I've been listening to Brian Wilson's new recording of Smile (Nonesuch, 2004) this afternoon, agreeing with the consensus that it's a masterpiece, a beautiful listen all the way through.


Speaking with my grandmother last summer, she had told me about the first time she ever saw a television. It was at the World's Fair in 1939, on Long Island. She saw an image of herself and others crowded next to her in a black & white box, looking at the camera and back at themselves on screen.


Driving through Ybor City last summer, along Port of Tampa, I noticed a ship, the Alafia, docked next to the white silos that used to say TAMPA TERMINAL. The letters have disappeared from the top of the silos, leaking into the sky. The scene made me think of Álvaro Mutis' friend Maqrol, the continuous succession of obscure ports and towns, cities traversed.


Derek Walcott's The Prodigal (FSG, 2004) echoes some of Maqrol's nomadic inclinations, though firmly absconded in the personal, anti-epic voice. There are some trite lines in the book (so far) but these are outweighed by Walcott's obsessive return to words as objects to be revered, repeated, savored.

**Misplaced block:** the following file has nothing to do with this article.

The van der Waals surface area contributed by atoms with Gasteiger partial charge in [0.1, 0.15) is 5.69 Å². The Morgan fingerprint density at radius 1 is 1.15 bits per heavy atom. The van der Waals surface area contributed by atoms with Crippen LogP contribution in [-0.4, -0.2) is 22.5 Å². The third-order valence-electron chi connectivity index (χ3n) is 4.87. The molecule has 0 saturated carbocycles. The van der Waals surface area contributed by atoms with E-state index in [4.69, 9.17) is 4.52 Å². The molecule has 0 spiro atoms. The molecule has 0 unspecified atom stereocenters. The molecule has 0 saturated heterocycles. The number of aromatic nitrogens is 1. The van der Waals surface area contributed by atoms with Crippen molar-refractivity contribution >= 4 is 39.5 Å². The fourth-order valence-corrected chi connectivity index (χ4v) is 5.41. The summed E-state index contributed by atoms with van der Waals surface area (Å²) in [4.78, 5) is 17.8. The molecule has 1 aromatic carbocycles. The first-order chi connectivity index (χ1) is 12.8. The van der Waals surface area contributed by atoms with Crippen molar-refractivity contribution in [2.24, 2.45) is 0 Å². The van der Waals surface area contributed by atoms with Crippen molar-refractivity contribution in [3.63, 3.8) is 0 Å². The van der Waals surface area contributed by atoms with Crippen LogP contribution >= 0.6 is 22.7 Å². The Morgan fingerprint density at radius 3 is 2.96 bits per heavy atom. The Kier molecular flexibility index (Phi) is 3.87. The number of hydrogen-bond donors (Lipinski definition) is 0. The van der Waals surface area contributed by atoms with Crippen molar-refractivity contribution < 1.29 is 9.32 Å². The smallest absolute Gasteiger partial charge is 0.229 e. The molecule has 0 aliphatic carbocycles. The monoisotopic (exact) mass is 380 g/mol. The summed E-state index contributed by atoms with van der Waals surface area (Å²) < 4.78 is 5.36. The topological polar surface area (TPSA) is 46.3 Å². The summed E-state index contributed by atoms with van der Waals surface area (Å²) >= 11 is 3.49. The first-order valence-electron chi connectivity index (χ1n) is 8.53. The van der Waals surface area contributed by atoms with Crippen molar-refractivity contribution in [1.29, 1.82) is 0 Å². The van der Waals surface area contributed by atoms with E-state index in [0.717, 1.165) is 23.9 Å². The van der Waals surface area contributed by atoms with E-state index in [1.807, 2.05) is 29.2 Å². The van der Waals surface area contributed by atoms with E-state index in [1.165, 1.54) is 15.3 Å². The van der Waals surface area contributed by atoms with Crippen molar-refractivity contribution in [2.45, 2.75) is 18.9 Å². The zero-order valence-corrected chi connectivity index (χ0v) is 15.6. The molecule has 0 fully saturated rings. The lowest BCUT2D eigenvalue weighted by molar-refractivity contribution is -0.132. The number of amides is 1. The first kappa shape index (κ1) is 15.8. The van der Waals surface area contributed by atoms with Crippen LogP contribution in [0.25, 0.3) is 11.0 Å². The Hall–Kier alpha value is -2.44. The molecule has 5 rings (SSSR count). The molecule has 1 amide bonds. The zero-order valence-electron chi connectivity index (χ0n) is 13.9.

"Then the old gentlemen at lunch in Lausanne
with suits of flawless cut, impeccable manners,
update of Rembrandt's Syndics of the Drapers' Guild.
I translated the pink, shaven faces of the Guild
to their dark-panelled and polished ancestry
of John the Baptist heads each borne on a saucer
of white lace, the loaded eyes, the thinning hair
over the white streaks of the foreheads, a syndicate
in which, far back, a negligible ancestor
might have been a member, greeting me
a product of his empire's miscegenation
in old Saint Martin. I could find no trace."

(1, V)

When I saw him read from this manuscript last year in Cambridge, the lines sounded as they look now on the page: drawn out, weary, unrhymed and spoken loosely. A doubtful semi-prayer.

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